so for the one real universe where history is kind of unfolds. There's also, Let'S- call it ten thousand simulations of that universe. Then it's the case that will go and I'm just you know these things that we are indiscernible for the people who are inside them is overwhelmingly likely just in the base late that I'm going to be in a simulation rather than in the real world says, actually is not that we definitely on a simulation, but he just points out the conflict between these three kind of belief that we could seem to hold one. Is that where not gonna go extinct in your future? Two is that you know people in the future will have some interesting, simulating the past and thirdly,
we're not living in a simulation, and he himself gives you know a reasonable degree of belief thanks ten percent likely fifteen percent likely that within a simulation are the people who understand the argument value more, but I think you know it's something you should at least be taken seriously. I'm the reason I object to is kind of. Even we had us, I think in it's somewhat technical I'm, but the basic thought is just the according to like the best guesses from cause muscle motorists well actually in an infinite universe. The universe is infinitely pick now we can't affect an infinitely big universe where the selected, by the speed of light to what we can affect on to what we can see. I am but the best idea,
according to the best thing that we have universe to scan it keeps on going. But if so, then, this old lady, like an infinite number of observers, of people kind of in that bottom universe, and that means that you've now got kind of an infinite number of people kind of experiencing things, and then you've got the simulations you got like ten thousand simulations, but you can't say ten thousand times as many simulated beings as the number of legal beings. Constantly, I don't know, go ahead, keep going. But that means, if you got so the key of the Boston's argument was that you got one thousand times as many simulated beings as you have real, like non simulated beings, but the problem is, is an infinite number of real beings, because the universe is infinite, yeah, that's right and so
if you've already got an infinite number of real beings. The fact that you've got ten dozen times infinite that still infinite, and you can't kind of a case where, like best methods of assigning degrees, of belief to things kind of run out, if you think it's there's an infinite number of simulated beings, an infinite number of real beings. Then what's the chance, you being one of the other, I mean like. We don't actually have the like tools to be able to answer that Neil Degrasse Tyson was trying to explain this to me a couple of weeks ago. There are infinity, these that are bigger than other infinities. So that's also the case, but open my brain again, so the number but the key, where all talking about the lowest, was called cardinality, the smallest infinity, which is the size of the infinity of all the integers one thousand two hundred and thirty, four accounting,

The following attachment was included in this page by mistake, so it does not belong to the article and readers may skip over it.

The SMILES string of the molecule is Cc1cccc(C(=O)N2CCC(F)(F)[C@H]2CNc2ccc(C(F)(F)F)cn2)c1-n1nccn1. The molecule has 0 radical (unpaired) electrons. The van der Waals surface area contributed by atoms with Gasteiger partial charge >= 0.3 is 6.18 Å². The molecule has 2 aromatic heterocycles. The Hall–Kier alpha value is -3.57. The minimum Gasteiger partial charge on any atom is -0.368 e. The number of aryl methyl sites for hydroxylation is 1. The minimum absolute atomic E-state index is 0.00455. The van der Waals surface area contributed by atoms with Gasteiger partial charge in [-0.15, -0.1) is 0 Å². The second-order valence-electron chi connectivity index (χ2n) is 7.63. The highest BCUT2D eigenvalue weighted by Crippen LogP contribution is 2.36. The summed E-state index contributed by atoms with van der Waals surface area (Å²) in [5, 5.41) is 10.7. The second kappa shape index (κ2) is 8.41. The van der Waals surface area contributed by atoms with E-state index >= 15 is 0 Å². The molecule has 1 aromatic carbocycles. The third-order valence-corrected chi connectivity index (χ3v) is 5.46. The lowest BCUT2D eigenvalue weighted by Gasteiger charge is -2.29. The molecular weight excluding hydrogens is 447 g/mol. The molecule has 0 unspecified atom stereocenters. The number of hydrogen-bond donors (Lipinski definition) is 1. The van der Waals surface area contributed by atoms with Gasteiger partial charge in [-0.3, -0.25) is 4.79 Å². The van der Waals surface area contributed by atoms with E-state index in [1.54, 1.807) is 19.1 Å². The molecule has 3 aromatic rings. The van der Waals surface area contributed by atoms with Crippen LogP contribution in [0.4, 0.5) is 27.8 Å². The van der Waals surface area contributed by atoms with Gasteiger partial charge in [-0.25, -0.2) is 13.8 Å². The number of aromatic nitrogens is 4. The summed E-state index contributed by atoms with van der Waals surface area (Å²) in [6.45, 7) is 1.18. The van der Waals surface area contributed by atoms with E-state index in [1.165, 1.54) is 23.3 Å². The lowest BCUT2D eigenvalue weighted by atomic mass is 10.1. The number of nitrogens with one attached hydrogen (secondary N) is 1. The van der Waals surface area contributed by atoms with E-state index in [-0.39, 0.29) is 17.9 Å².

this, and if you take that size of infinity and multiply it by ten thousand, let's say you just get the same number, which is infinity right. I and then what Neil was saying was yeah these even bigger levels of infinity? So if you look at not just all the eating numbers, but all of the numbers you can make flexions out of a half a quarter and eighth, and so that's a bigger, that's just more numbers than the infinity of the counting numbers. We spent a lot of time trying to understand why human beings are so obsessed with innovation, why human beings are so obsessed with technological progress So I continued to come to is that we think of everything in this world as being natural, but the behavior, butterflies and wolves and the way rivers run down from the mountain, but we don't think of ourselves and our own behavior as natural
think of our own thirst for conquest and innovation and the even materialism. I think materialism is probably a very natural reaction to our need to. Somehow or another fuel innovation, and that one of the ways to ensure that innovation is constantly fueled is that people are constantly obsessed with buying new things, constantly obsessed with the Houston greatest, which fuels innovation, and you look at the universe itself and you look but all the various things that we know to be natural processes in the universe like liked, in order to make a human being, star has to explode when you literally are made out of stardust when you run that by p for the first time they go wait. What like in order to, you free to carbon based life form that has to created inside a burning dying star, and that's the only way you make this thing like what you are right now and then that thing
makes artificial reality and then that thing makes perhaps even crazier makes. I mean if you follow the ideas of technological progress. If something gets to a point where it's indiscernible from reality, how do you know it's not a new reality? How do you it's not a new kind of reality, like Jamie sent me hip to these artificial worlds. People have created it online where there are essentially infinite and constantly changing and morphing and growing, and the games are terrible. People don't like him because you go, you go to places there's enough in there and you can go to an incident number these places and there's nothing there. These adventures are nonexistent, so you're on these you're in these gigantic fake worlds, were you traveling from the place, but right now we're looking at it in a very two dimensional way: you're looking at it on a flat screen, one, it's not going to be two dimensional one day. It's going to be some